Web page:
On Sunday, the U.S. District Court Eastern District issued a ruling that Louisiana fishermen were not bound by language in work agreements signed to participate in cleanup and mitigation efforts organized by BP. The consent agreement applies these same protections to any U.S. citizen, according to my friend, lawyer Rick Kuykendall, (205) 252-6127.
div style="width:477px" id="__ss_3965092">Alabama Lawyer Oil Spill Lawsuit
Tuesday, May 04, 2010
Georgia: Oil Spill Litigation and a Recent Consent Order
“A fisherman who cannot fish because of the pollution and who entered into a contract to help clean up BP’s mess was asked to forfeit or minimize his right to make a claim for losses related to the explosion and resultant oil spill,” according to Kuykendall.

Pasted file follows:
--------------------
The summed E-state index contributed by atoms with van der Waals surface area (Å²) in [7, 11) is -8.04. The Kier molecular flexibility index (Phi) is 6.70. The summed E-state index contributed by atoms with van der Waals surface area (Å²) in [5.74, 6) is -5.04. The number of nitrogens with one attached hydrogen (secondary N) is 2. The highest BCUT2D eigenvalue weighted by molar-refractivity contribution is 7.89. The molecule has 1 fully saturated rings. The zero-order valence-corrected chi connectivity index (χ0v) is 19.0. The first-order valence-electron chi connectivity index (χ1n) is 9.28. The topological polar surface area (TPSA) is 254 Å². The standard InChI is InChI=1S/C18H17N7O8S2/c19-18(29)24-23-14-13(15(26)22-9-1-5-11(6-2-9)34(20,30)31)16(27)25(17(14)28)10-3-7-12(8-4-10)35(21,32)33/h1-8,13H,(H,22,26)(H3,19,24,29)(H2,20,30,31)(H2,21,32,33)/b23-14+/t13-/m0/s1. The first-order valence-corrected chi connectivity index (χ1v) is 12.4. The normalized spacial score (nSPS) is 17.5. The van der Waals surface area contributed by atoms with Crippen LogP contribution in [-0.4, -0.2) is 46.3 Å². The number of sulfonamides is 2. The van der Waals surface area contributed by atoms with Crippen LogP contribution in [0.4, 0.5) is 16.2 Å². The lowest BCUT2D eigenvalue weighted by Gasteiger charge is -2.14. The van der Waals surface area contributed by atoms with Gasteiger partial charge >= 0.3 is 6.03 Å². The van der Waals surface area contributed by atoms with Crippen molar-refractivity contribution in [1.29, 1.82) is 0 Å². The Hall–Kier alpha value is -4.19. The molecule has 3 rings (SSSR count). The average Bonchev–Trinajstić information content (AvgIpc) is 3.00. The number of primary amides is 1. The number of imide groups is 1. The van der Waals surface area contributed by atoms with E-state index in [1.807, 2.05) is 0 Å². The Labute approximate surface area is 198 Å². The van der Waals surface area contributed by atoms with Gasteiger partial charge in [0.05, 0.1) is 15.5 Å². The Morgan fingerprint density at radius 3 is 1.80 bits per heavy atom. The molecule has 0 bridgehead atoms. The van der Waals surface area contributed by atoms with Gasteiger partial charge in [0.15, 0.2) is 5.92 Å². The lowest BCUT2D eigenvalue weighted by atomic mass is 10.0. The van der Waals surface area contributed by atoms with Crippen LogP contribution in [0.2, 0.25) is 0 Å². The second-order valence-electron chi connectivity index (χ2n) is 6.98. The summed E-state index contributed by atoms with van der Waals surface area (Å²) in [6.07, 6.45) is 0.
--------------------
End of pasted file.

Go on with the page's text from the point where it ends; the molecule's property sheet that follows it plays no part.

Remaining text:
According to one of the lawyers on his team:
Attorney Jim Garner explained the offensive language in forms which BP required workers to sign that is now “null and void”:
- BP, which is mandated to take 100 percent responsibility for the oil clean-up, demanded that the volunteers IMDEMNIFY IT for any accidents that might occur from the volunteers’ efforts (Art. 13(F));
1.BP had asked that volunteers WAIVE their First Amendment constitutional free speech rights about the volunteer’s participation in the clean-up efforts of the disaster; for example, if a commercial fisherman signed the proposed papers he or she could not then speak to anyone about the disaster or clean-up efforts until BP first “approved” of what the volunteer wanted to say (Art. 22);
2. BP asked to be included on the volunteers’ insurance policies so that if there is damage to a volunteer’s vessel or other injuries, such as to a crew member, BP will be an “additional insured” and the financial responsibility for the damage will rest on the volunteer’s insurance carrier, NOT BP, and
3. BP sought 30 days of notice before any volunteer is allowed to pursue legal claims against BP, and there are no exceptions made for emergencies (Art. 13(I) [sic (G]).
Read the Consent Order here.